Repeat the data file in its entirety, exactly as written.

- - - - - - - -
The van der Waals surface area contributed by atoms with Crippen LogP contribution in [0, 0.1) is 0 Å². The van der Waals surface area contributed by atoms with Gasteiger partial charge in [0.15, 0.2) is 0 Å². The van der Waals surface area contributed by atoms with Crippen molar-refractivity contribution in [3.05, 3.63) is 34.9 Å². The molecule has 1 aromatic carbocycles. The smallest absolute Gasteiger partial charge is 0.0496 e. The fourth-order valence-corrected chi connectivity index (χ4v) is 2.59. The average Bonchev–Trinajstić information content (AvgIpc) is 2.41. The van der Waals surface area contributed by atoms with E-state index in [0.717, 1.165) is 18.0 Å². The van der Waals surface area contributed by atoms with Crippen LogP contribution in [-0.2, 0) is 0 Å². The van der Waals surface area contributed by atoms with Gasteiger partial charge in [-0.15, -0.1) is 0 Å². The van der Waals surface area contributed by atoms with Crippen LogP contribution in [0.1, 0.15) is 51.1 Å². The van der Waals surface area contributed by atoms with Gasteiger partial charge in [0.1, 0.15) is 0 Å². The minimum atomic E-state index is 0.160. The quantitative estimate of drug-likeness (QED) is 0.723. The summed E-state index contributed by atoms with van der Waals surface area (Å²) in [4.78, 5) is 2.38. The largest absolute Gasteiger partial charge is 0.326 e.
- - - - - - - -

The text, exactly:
The van der Waals surface area contributed by atoms with Crippen LogP contribution in [0, 0.1) is 0 Å². The van der Waals surface area contributed by atoms with Gasteiger partial charge in [0.15, 0.2) is 0 Å². The van der Waals surface area contributed by atoms with Crippen molar-refractivity contribution in [3.05, 3.63) is 34.9 Å². The molecule has 1 aromatic carbocycles. The smallest absolute Gasteiger partial charge is 0.0496 e. The fourth-order valence-corrected chi connectivity index (χ4v) is 2.59. The average Bonchev–Trinajstić information content (AvgIpc) is 2.41. The van der Waals surface area contributed by atoms with E-state index in [0.717, 1.165) is 18.0 Å². The van der Waals surface area contributed by atoms with Crippen LogP contribution in [-0.2, 0) is 0 Å². The van der Waals surface area contributed by atoms with Gasteiger partial charge in [-0.15, -0.1) is 0 Å². The van der Waals surface area contributed by atoms with Crippen LogP contribution in [0.1, 0.15) is 51.1 Å². The van der Waals surface area contributed by atoms with Gasteiger partial charge in [0.1, 0.15) is 0 Å². The minimum atomic E-state index is 0.160. The quantitative estimate of drug-likeness (QED) is 0.723. The summed E-state index contributed by atoms with van der Waals surface area (Å²) in [4.78, 5) is 2.38. The largest absolute Gasteiger partial charge is 0.326 e.